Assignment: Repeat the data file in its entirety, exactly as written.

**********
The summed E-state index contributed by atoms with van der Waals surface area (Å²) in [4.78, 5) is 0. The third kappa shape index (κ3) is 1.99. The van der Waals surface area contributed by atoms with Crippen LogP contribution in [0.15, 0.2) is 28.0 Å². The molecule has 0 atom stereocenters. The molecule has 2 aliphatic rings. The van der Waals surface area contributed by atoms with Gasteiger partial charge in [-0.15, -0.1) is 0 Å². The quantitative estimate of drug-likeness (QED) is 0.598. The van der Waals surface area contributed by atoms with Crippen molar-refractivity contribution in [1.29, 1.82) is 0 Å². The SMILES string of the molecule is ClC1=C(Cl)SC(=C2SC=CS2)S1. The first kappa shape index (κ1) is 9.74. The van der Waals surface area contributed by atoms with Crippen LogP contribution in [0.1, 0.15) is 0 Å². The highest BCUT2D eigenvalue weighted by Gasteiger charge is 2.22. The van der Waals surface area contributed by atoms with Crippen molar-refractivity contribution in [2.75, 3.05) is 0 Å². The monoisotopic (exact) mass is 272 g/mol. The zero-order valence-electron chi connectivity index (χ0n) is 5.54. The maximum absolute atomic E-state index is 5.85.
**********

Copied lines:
The summed E-state index contributed by atoms with van der Waals surface area (Å²) in [4.78, 5) is 0. The third kappa shape index (κ3) is 1.99. The van der Waals surface area contributed by atoms with Crippen LogP contribution in [0.15, 0.2) is 28.0 Å². The molecule has 0 atom stereocenters. The molecule has 2 aliphatic rings. The van der Waals surface area contributed by atoms with Gasteiger partial charge in [-0.15, -0.1) is 0 Å². The quantitative estimate of drug-likeness (QED) is 0.598. The van der Waals surface area contributed by atoms with Crippen molar-refractivity contribution in [1.29, 1.82) is 0 Å². The SMILES string of the molecule is ClC1=C(Cl)SC(=C2SC=CS2)S1. The first kappa shape index (κ1) is 9.74. The van der Waals surface area contributed by atoms with Crippen LogP contribution in [0.1, 0.15) is 0 Å². The highest BCUT2D eigenvalue weighted by Gasteiger charge is 2.22. The van der Waals surface area contributed by atoms with Crippen molar-refractivity contribution in [2.75, 3.05) is 0 Å². The monoisotopic (exact) mass is 272 g/mol. The zero-order valence-electron chi connectivity index (χ0n) is 5.54. The maximum absolute atomic E-state index is 5.85.